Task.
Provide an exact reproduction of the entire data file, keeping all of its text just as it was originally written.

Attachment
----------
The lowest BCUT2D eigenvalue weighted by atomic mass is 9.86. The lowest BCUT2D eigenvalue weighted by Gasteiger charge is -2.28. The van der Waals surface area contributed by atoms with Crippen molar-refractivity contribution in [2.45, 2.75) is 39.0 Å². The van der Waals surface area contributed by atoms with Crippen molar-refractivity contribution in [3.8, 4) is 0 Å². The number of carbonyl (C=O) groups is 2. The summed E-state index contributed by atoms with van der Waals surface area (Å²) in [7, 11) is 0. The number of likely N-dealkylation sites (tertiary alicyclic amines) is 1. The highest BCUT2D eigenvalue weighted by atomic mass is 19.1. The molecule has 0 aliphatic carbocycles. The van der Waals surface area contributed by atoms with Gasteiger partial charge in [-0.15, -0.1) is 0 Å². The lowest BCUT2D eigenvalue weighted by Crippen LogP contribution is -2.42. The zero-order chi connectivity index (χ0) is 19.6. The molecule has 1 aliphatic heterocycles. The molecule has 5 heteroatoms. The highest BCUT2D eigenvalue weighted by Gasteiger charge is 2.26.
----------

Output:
The lowest BCUT2D eigenvalue weighted by atomic mass is 9.86. The lowest BCUT2D eigenvalue weighted by Gasteiger charge is -2.28. The van der Waals surface area contributed by atoms with Crippen molar-refractivity contribution in [2.45, 2.75) is 39.0 Å². The van der Waals surface area contributed by atoms with Crippen molar-refractivity contribution in [3.8, 4) is 0 Å². The number of carbonyl (C=O) groups is 2. The summed E-state index contributed by atoms with van der Waals surface area (Å²) in [7, 11) is 0. The number of likely N-dealkylation sites (tertiary alicyclic amines) is 1. The highest BCUT2D eigenvalue weighted by atomic mass is 19.1. The molecule has 0 aliphatic carbocycles. The van der Waals surface area contributed by atoms with Gasteiger partial charge in [-0.15, -0.1) is 0 Å². The lowest BCUT2D eigenvalue weighted by Crippen LogP contribution is -2.42. The zero-order chi connectivity index (χ0) is 19.6. The molecule has 1 aliphatic heterocycles. The molecule has 5 heteroatoms. The highest BCUT2D eigenvalue weighted by Gasteiger charge is 2.26.